Buckner: MOX, new nuclear reactors, storage critical to peace, safety

May 17, 2013 

Buckner

— President Dwight D. Eisenhower’s historic “Atoms for Peace” address to the U.N. General Assembly nearly 60 years ago laid the foundation for turning nuclear swords into plowshares for the benefit of mankind. We have made great progress toward achieving that goal, and several imperatives should be considered as we strive to reach the finish line.

The first should be completing construction of the mixed-oxide facility at the Savannah River Site. Although the plutonium-to-MOX plant is 60 percent complete and more than $4 billion already has been spent on construction, the Obama administration’s 2014 budget request to Congress would slash $133 million, or 29 percent, from the project’s budget. Unless Congress approves full funding for the MOX plant, its cost will increase and the timetable for its completion will stretch out.

Converting plutonium into MOX — thereby reducing the nuclear weapons stockpile — is a must. If we fail to do our part to implement the disarmament agreement with Russia, then Russia may abandon its own plutonium-reduction program. That would jeopardize disarmament accords that were reached after years of negotiation, and it could trigger a new and costly arms race and open up Russia’s plutonium stockpile to theft and possible nuclear terrorism.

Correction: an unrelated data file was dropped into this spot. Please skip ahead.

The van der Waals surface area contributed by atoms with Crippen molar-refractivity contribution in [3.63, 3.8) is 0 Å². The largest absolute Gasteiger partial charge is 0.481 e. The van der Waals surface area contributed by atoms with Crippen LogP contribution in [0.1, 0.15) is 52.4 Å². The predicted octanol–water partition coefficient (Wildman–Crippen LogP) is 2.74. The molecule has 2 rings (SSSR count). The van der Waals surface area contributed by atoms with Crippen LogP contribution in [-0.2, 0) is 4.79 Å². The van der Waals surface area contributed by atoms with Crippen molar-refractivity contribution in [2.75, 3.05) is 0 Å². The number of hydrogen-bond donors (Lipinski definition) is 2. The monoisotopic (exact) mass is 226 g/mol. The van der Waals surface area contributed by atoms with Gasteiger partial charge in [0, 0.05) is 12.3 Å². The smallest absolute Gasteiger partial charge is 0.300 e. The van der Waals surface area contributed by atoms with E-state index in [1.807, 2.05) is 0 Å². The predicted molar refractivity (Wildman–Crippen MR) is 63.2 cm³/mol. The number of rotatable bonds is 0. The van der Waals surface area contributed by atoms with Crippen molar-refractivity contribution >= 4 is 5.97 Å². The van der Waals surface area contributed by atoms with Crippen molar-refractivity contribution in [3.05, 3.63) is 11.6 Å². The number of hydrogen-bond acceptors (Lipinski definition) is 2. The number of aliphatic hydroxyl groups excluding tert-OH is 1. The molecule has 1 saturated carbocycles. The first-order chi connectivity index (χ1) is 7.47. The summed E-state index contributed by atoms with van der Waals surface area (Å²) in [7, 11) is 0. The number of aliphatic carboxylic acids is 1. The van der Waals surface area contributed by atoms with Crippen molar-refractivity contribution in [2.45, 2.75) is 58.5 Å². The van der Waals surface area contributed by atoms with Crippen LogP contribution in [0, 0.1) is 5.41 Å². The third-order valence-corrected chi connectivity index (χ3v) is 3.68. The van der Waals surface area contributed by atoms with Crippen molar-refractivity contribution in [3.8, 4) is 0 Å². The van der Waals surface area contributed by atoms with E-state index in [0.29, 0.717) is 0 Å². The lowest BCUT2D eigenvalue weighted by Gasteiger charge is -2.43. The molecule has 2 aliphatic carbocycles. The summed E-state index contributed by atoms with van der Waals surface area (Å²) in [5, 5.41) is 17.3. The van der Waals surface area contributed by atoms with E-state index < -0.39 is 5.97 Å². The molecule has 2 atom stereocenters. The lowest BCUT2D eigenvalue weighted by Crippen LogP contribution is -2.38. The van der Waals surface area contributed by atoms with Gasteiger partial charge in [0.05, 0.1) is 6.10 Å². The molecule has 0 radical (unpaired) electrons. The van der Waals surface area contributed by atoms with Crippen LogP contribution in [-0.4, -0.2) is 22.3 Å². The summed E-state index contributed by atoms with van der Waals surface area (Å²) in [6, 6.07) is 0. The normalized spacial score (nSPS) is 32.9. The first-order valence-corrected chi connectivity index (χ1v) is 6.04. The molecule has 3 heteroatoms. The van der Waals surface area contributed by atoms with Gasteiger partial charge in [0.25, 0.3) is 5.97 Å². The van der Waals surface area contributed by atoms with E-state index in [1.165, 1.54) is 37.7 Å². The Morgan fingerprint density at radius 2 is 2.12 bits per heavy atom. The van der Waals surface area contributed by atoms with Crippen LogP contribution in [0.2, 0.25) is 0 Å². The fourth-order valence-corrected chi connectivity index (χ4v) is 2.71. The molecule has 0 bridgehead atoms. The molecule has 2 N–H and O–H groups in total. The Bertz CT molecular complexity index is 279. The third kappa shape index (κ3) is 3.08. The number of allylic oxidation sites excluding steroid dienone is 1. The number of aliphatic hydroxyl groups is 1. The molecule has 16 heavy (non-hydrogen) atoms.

The second imperative is to move forward with construction of a new generation of nuclear power plants using advanced technology. A good start has been made with five new reactors being built in Georgia, South Carolina and Tennessee. Carbon-free energy from these plants will help meet increasing demand for electricity and replace aging coal plants.

The third imperative is for the Department of Energy to work with states to establish interim facilities for the storage of high-level nuclear waste and used fuel, so waste won’t be scattered at nuclear plants across the country. In the meantime, the search needs to proceed for a suitable site to hold a permanent deep geologic waste repository, one that would be acceptable to a state government.

The right path forward is the one Eisenhower envisioned more than a half-century ago: turning megatons into megawatts. The success that the United States and Russia have had so far in reducing stockpiles of highly enriched uranium shows that the same can be done with plutonium.

Mel Buckner

North Augusta

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